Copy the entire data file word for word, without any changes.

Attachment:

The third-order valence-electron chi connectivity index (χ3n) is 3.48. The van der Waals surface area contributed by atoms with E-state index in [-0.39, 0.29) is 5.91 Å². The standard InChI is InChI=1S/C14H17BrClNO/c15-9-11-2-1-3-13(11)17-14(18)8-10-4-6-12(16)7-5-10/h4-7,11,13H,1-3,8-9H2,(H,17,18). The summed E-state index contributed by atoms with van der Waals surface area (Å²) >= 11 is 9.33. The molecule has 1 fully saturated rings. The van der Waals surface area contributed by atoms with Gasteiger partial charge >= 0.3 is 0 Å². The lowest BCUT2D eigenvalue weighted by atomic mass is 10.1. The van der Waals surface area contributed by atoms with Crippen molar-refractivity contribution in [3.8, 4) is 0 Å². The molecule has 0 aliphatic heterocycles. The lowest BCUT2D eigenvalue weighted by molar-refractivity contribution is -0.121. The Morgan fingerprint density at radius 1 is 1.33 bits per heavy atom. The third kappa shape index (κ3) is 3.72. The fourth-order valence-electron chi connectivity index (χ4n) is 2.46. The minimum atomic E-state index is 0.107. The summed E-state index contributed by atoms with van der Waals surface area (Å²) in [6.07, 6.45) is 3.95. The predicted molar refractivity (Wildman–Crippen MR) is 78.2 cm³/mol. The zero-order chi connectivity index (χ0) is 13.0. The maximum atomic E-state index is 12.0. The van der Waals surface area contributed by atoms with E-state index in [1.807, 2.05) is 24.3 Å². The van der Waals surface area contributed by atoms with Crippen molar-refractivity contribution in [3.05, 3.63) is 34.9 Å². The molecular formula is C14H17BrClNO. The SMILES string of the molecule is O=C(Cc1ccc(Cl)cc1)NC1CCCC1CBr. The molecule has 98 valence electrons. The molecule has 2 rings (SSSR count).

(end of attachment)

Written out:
The third-order valence-electron chi connectivity index (χ3n) is 3.48. The van der Waals surface area contributed by atoms with E-state index in [-0.39, 0.29) is 5.91 Å². The standard InChI is InChI=1S/C14H17BrClNO/c15-9-11-2-1-3-13(11)17-14(18)8-10-4-6-12(16)7-5-10/h4-7,11,13H,1-3,8-9H2,(H,17,18). The summed E-state index contributed by atoms with van der Waals surface area (Å²) >= 11 is 9.33. The molecule has 1 fully saturated rings. The van der Waals surface area contributed by atoms with Gasteiger partial charge >= 0.3 is 0 Å². The lowest BCUT2D eigenvalue weighted by atomic mass is 10.1. The van der Waals surface area contributed by atoms with Crippen molar-refractivity contribution in [3.8, 4) is 0 Å². The molecule has 0 aliphatic heterocycles. The lowest BCUT2D eigenvalue weighted by molar-refractivity contribution is -0.121. The Morgan fingerprint density at radius 1 is 1.33 bits per heavy atom. The third kappa shape index (κ3) is 3.72. The fourth-order valence-electron chi connectivity index (χ4n) is 2.46. The minimum atomic E-state index is 0.107. The summed E-state index contributed by atoms with van der Waals surface area (Å²) in [6.07, 6.45) is 3.95. The predicted molar refractivity (Wildman–Crippen MR) is 78.2 cm³/mol. The zero-order chi connectivity index (χ0) is 13.0. The maximum atomic E-state index is 12.0. The van der Waals surface area contributed by atoms with E-state index in [1.807, 2.05) is 24.3 Å². The van der Waals surface area contributed by atoms with Crippen molar-refractivity contribution in [3.05, 3.63) is 34.9 Å². The molecular formula is C14H17BrClNO. The SMILES string of the molecule is O=C(Cc1ccc(Cl)cc1)NC1CCCC1CBr. The molecule has 98 valence electrons. The molecule has 2 rings (SSSR count).